How This Composer Integrated Neuroscience Into Her Music
Composer Sarah Hennies’ new piece “Motor Tapes” was inspired by a neurological theory of the same name. How did she translate it to music?
When composer Sarah Hennies learned about a neurological theory called “motor tapes” from Oliver Sacks’ book Musicophilia, the concept stuck with her for years. The theory comes from neuroscientist Rodolfo Llinás, who posited that many of our thoughts, memories, and physical movements operate via a series of “looping tapes,” with the goal of reducing the amount of energy the brain uses while doing common, repetitive tasks.
The concept resonated with Hennies, who is also a visiting assistant professor of music at Bard College. Most of her compositions use heavy amounts of repetition, and Llinás’ theory fit with how she experienced her own memories and the evolution of her identity. Her piece “Motor Tapes” premiered in early August, performed by Ensemble Dedalus.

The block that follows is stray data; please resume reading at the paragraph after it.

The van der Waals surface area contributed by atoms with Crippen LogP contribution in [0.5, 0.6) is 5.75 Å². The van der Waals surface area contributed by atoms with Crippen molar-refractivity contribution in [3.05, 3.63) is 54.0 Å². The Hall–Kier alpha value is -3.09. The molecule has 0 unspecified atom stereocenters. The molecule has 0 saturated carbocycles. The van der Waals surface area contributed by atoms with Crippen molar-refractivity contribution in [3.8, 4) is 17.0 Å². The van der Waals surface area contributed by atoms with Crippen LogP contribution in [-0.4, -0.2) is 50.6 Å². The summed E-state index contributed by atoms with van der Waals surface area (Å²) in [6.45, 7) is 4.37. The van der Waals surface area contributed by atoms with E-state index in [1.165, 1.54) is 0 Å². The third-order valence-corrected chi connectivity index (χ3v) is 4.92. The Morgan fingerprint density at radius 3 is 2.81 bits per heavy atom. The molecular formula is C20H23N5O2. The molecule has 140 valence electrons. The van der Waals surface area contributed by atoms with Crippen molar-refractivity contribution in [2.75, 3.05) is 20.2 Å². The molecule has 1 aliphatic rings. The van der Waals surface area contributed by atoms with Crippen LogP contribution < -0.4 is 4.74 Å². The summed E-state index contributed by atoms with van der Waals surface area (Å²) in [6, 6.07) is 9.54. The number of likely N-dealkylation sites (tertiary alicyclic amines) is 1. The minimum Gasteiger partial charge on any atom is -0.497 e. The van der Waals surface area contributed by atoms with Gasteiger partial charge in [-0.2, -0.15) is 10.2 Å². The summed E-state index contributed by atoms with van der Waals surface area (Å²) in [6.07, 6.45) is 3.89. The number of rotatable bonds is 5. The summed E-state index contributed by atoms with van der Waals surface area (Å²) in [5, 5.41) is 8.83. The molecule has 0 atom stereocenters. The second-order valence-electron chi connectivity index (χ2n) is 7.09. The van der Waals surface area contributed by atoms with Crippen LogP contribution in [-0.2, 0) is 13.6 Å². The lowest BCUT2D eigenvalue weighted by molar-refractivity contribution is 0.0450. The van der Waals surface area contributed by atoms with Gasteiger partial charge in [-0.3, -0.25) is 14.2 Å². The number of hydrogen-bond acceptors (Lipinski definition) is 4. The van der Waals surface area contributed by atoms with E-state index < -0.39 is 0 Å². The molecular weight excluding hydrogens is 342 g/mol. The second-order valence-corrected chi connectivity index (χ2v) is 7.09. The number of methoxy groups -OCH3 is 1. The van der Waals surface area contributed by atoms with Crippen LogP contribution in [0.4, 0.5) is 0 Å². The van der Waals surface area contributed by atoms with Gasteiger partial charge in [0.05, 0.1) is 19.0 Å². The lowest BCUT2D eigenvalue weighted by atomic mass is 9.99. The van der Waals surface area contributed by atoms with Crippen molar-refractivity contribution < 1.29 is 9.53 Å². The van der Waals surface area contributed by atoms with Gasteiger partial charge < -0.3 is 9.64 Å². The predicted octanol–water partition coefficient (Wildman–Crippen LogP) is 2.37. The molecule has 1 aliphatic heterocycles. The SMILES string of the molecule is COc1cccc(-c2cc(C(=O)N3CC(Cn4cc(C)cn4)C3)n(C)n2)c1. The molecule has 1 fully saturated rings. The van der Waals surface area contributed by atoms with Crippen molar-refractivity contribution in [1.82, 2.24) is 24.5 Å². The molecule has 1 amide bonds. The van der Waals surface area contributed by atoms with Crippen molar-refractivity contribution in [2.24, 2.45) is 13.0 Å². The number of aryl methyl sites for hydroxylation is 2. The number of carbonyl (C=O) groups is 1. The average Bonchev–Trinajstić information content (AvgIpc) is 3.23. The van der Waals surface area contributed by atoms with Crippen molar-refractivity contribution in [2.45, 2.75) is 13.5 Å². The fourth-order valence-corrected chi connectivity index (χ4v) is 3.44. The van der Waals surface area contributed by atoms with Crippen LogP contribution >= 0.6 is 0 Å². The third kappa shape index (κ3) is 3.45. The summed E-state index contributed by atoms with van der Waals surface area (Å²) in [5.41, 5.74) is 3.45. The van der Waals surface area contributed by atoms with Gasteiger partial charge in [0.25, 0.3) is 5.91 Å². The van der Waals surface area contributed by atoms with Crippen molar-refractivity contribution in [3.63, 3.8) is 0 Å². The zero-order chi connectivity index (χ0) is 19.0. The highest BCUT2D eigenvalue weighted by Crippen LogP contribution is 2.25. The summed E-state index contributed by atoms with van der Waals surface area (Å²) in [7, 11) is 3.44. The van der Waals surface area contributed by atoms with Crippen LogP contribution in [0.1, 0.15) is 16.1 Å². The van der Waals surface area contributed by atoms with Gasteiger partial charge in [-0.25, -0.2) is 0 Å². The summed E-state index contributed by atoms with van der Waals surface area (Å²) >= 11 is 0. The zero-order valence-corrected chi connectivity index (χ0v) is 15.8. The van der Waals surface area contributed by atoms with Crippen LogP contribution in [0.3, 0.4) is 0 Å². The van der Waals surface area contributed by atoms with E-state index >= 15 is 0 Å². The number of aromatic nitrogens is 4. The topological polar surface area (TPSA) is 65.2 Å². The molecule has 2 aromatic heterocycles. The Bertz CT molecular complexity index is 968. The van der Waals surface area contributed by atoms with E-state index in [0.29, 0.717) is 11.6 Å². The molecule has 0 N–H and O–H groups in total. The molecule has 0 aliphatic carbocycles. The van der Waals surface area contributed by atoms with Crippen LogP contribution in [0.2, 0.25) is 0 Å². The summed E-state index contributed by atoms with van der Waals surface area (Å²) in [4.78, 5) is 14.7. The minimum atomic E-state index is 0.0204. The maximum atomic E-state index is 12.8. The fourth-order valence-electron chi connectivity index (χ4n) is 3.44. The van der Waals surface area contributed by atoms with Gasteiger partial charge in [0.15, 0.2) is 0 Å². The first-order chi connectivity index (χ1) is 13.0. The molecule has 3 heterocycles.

Hennies joins guest host and musician Dessa to talk about repetition in music, how to translate neuroscience into art, and what that pairing can reveal about our bodies and the world around us.
Universe of Art is hosted and produced by D. Peterschmidt, who also wrote the music. Our show art was illustrated by Abelle Hayford. Support for Science Friday’s science and arts coverage comes from the Alfred P. Sloan Foundation.
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